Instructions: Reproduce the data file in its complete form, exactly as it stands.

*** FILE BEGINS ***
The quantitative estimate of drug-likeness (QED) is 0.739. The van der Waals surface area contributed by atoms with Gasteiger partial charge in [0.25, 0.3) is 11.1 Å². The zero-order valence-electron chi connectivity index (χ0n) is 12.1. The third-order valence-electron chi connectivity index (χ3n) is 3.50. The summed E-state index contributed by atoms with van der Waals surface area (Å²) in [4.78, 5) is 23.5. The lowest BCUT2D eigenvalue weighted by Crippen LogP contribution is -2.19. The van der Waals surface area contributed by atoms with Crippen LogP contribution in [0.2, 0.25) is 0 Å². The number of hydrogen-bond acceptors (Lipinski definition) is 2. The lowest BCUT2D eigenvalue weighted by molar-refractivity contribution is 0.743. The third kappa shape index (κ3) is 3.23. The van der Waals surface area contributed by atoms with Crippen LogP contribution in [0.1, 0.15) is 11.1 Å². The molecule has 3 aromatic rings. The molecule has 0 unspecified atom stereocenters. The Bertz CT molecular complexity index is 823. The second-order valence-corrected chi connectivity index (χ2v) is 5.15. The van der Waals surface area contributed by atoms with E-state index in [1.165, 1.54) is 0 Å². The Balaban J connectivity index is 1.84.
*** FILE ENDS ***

The quantitative estimate of drug-likeness (QED) is 0.739. The van der Waals surface area contributed by atoms with Gasteiger partial charge in [0.25, 0.3) is 11.1 Å². The zero-order valence-electron chi connectivity index (χ0n) is 12.1. The third-order valence-electron chi connectivity index (χ3n) is 3.50. The summed E-state index contributed by atoms with van der Waals surface area (Å²) in [4.78, 5) is 23.5. The lowest BCUT2D eigenvalue weighted by Crippen LogP contribution is -2.19. The van der Waals surface area contributed by atoms with Crippen LogP contribution in [0.2, 0.25) is 0 Å². The number of hydrogen-bond acceptors (Lipinski definition) is 2. The lowest BCUT2D eigenvalue weighted by molar-refractivity contribution is 0.743. The third kappa shape index (κ3) is 3.23. The van der Waals surface area contributed by atoms with Crippen LogP contribution in [0.1, 0.15) is 11.1 Å². The molecule has 3 aromatic rings. The molecule has 0 unspecified atom stereocenters. The Bertz CT molecular complexity index is 823. The second-order valence-corrected chi connectivity index (χ2v) is 5.15. The van der Waals surface area contributed by atoms with E-state index in [1.165, 1.54) is 0 Å². The Balaban J connectivity index is 1.84.